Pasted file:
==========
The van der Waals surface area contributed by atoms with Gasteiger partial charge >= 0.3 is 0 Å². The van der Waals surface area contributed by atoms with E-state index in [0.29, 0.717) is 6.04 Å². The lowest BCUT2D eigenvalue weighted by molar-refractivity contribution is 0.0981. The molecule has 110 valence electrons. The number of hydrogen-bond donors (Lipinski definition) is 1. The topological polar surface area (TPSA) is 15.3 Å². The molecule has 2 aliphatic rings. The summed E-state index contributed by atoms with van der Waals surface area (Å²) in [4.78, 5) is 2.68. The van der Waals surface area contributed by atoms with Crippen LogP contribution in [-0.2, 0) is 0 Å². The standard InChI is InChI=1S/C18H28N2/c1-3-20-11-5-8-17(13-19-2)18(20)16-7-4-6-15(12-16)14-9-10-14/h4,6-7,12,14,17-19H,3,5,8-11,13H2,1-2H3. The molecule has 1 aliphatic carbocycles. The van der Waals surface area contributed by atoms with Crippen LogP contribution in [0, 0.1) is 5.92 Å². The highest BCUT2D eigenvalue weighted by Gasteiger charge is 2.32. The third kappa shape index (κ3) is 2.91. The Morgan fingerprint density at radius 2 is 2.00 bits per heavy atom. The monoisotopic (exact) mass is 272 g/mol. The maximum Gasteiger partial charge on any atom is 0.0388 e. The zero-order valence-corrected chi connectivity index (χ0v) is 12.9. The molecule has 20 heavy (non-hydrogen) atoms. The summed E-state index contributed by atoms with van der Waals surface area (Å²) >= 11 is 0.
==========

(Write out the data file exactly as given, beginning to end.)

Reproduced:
The van der Waals surface area contributed by atoms with Gasteiger partial charge >= 0.3 is 0 Å². The van der Waals surface area contributed by atoms with E-state index in [0.29, 0.717) is 6.04 Å². The lowest BCUT2D eigenvalue weighted by molar-refractivity contribution is 0.0981. The molecule has 110 valence electrons. The number of hydrogen-bond donors (Lipinski definition) is 1. The topological polar surface area (TPSA) is 15.3 Å². The molecule has 2 aliphatic rings. The summed E-state index contributed by atoms with van der Waals surface area (Å²) in [4.78, 5) is 2.68. The van der Waals surface area contributed by atoms with Crippen LogP contribution in [-0.2, 0) is 0 Å². The standard InChI is InChI=1S/C18H28N2/c1-3-20-11-5-8-17(13-19-2)18(20)16-7-4-6-15(12-16)14-9-10-14/h4,6-7,12,14,17-19H,3,5,8-11,13H2,1-2H3. The molecule has 1 aliphatic carbocycles. The van der Waals surface area contributed by atoms with Crippen LogP contribution in [0, 0.1) is 5.92 Å². The highest BCUT2D eigenvalue weighted by Gasteiger charge is 2.32. The third kappa shape index (κ3) is 2.91. The Morgan fingerprint density at radius 2 is 2.00 bits per heavy atom. The monoisotopic (exact) mass is 272 g/mol. The maximum Gasteiger partial charge on any atom is 0.0388 e. The zero-order valence-corrected chi connectivity index (χ0v) is 12.9. The molecule has 20 heavy (non-hydrogen) atoms. The summed E-state index contributed by atoms with van der Waals surface area (Å²) >= 11 is 0.